5 hidden ways to boost your tax refund

boost tax refund
boost tax refund

While Americans may disagree on how their taxes are spent, at tax time, most of us are looking for ways to pay no more than we owe, or even boost our tax refunds. These five strategies go beyond the obvious to give you tried-and-true ways to reduce your tax liability.

Rethink filing status to boost your refund

One of the first decisions you make when completing your tax return - choosing a filing status - can affect your refund's size, especially if you're married.

While approximately 96 percent of married couples file jointly each year, a joint return is not always the most beneficial.

Married Filing Separately status requires more effort, but the time you invest offers tax savings under the right conditions.

  • The IRS uses a percentage of adjusted gross income or "AGI" to determine whether some deductions can be claimed. Filing separately gives each spouse a lower AGI.

  • If one spouse has a lot of medical expenses, such as COBRA payments resulting from a job loss, computing taxes individually can allow for a larger deduction.

  • 2017 Tax Reform made the Child Tax Credit fully available to separately filing spouses. The full credit is $2,000 per child for 2019, and can now be claimed by a separate filer with less than $200,000 in AGI.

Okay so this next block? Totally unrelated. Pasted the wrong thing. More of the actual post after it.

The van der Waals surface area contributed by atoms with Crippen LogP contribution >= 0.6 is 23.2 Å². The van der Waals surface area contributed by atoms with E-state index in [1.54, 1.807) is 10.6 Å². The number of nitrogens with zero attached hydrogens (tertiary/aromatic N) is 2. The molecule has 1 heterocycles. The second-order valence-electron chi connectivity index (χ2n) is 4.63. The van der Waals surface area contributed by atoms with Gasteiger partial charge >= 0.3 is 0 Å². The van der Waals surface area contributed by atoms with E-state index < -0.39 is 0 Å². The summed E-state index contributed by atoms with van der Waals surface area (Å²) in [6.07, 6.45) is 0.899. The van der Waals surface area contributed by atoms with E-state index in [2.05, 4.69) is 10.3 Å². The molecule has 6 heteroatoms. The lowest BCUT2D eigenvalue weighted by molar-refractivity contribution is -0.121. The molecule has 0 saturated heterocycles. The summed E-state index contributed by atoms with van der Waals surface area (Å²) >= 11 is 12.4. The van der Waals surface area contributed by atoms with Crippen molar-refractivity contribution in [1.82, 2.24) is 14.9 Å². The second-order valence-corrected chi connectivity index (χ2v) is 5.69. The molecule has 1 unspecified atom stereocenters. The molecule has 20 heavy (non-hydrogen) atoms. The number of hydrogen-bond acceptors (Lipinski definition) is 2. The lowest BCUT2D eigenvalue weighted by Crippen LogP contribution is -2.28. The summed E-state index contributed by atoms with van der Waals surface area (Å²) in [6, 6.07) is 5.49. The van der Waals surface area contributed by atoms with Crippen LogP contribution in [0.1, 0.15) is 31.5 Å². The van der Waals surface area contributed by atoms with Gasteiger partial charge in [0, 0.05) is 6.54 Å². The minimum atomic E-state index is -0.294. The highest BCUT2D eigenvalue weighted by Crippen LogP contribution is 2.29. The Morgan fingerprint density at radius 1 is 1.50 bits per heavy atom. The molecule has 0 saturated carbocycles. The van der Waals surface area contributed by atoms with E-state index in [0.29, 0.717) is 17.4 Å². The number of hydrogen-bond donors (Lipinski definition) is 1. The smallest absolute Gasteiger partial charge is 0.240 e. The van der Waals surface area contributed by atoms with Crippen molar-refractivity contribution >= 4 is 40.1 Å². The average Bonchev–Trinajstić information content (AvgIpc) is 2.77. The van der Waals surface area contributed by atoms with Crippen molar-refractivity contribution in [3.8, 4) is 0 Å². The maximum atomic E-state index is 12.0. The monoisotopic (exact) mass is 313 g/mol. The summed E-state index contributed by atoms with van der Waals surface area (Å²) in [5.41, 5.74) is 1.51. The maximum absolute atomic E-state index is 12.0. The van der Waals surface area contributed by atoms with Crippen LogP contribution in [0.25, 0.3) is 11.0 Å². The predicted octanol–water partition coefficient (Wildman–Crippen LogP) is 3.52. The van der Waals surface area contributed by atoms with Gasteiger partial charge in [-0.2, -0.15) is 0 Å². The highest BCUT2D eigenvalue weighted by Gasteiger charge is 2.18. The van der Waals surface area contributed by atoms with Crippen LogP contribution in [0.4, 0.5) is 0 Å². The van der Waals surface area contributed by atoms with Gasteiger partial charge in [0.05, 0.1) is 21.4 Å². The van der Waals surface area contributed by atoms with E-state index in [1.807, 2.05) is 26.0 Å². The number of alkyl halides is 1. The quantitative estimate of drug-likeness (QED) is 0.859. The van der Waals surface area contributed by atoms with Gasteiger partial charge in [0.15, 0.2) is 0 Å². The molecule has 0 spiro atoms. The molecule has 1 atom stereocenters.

Choosing to file separate returns has drawbacks, such as losing other deductions available to joint filers, which you must weigh to maximize your refund potential.

  • Calculating your taxes both ways will point you in the higher refund direction.

  • When you use TurboTax, we’ll do this calculation for you and recommend the best filing status.

Unmarried taxpayers who claim a qualifying dependent can cut their tax bill by filing as Head of Household.

  • This filing status enjoys a higher standard deduction and more favorable tax brackets than filing as Single.

  • A qualifying dependent can be a child you supported financially and who lived with you for more than six months. Or, it can be an elderly parent you supported.

Many taxpayers who care for elderly parents do not realize they can claim head of household status. If you provide more than half your parent’s financial support – even if your parent doesn’t live with you – then you can file as Head of Household.

Don't shy away from tax deductions

Man holding a stack of 100 dollar bills
Man holding a stack of 100 dollar bills

Did you know the miles you drive for qualified charitable or medical purposes are deductible?

  • Medical miles are subject to an overall AGI threshold for total medical expenses and worth 20 cents per mile in 2019.

  • Charity miles are fully deductible at 14 cents per mile in 2019. So, if you drove 50 miles per week to volunteer for a charity in 2019, that’s an additional $520 deduction! If you’re in the 22% tax bracket, that’s an extra $114 in your pocket.

As with any deduction, good record keeping is a must. Nothing fancy is required – even a spiral notebook in your glove compartment is fine. Make sure to keep track of:

  • The date, miles, and medical or charitable purpose of each trip.

  • Monetary donations.

  • The market value of any in-kind donations such as clothing and household goods.

  • The dollars you spend in order to do charity work. For example, when you bake for a fund-raiser the cost of your ingredients can be deducted, though not the value of the time you spent baking.